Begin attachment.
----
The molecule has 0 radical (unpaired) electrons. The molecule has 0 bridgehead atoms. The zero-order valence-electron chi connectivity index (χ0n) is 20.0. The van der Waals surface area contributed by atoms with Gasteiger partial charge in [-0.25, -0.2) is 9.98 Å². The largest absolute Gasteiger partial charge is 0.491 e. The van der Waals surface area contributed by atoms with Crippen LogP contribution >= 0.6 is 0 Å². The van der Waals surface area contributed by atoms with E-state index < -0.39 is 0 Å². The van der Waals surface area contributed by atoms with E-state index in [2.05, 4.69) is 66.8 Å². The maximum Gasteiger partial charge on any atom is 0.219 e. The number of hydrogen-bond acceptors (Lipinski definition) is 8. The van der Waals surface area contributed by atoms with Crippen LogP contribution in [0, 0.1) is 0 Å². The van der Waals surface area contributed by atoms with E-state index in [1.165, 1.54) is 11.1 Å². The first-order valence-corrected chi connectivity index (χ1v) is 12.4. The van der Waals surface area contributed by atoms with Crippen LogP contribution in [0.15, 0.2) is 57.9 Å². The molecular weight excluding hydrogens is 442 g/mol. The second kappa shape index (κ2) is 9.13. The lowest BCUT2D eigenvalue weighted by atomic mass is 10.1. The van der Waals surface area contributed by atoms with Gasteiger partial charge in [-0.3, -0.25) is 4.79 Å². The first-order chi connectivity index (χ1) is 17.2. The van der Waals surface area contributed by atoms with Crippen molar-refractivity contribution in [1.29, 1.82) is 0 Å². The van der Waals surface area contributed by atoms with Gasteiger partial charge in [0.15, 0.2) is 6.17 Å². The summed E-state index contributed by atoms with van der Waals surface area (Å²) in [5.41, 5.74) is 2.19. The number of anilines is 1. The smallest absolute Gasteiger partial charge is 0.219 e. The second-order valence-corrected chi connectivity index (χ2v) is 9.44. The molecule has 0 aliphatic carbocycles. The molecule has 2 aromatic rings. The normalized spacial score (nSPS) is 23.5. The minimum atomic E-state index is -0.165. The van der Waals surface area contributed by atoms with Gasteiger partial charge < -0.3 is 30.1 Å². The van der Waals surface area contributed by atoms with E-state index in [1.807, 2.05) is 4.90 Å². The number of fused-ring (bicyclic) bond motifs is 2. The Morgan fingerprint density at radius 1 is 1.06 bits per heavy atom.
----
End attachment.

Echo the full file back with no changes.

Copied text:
The molecule has 0 radical (unpaired) electrons. The molecule has 0 bridgehead atoms. The zero-order valence-electron chi connectivity index (χ0n) is 20.0. The van der Waals surface area contributed by atoms with Gasteiger partial charge in [-0.25, -0.2) is 9.98 Å². The largest absolute Gasteiger partial charge is 0.491 e. The van der Waals surface area contributed by atoms with Crippen LogP contribution >= 0.6 is 0 Å². The van der Waals surface area contributed by atoms with E-state index < -0.39 is 0 Å². The van der Waals surface area contributed by atoms with E-state index in [2.05, 4.69) is 66.8 Å². The maximum Gasteiger partial charge on any atom is 0.219 e. The number of hydrogen-bond acceptors (Lipinski definition) is 8. The van der Waals surface area contributed by atoms with Crippen LogP contribution in [0, 0.1) is 0 Å². The van der Waals surface area contributed by atoms with E-state index in [1.165, 1.54) is 11.1 Å². The first-order valence-corrected chi connectivity index (χ1v) is 12.4. The van der Waals surface area contributed by atoms with Crippen LogP contribution in [0.15, 0.2) is 57.9 Å². The molecular weight excluding hydrogens is 442 g/mol. The second kappa shape index (κ2) is 9.13. The lowest BCUT2D eigenvalue weighted by atomic mass is 10.1. The van der Waals surface area contributed by atoms with Gasteiger partial charge in [-0.3, -0.25) is 4.79 Å². The first-order chi connectivity index (χ1) is 17.2. The van der Waals surface area contributed by atoms with Crippen molar-refractivity contribution in [1.29, 1.82) is 0 Å². The van der Waals surface area contributed by atoms with Gasteiger partial charge in [0.15, 0.2) is 6.17 Å². The summed E-state index contributed by atoms with van der Waals surface area (Å²) in [5.41, 5.74) is 2.19. The number of anilines is 1. The smallest absolute Gasteiger partial charge is 0.219 e. The second-order valence-corrected chi connectivity index (χ2v) is 9.44. The molecule has 0 aliphatic carbocycles. The molecule has 2 aromatic rings. The normalized spacial score (nSPS) is 23.5. The minimum atomic E-state index is -0.165. The van der Waals surface area contributed by atoms with Gasteiger partial charge < -0.3 is 30.1 Å². The van der Waals surface area contributed by atoms with E-state index in [1.807, 2.05) is 4.90 Å². The number of fused-ring (bicyclic) bond motifs is 2. The Morgan fingerprint density at radius 1 is 1.06 bits per heavy atom.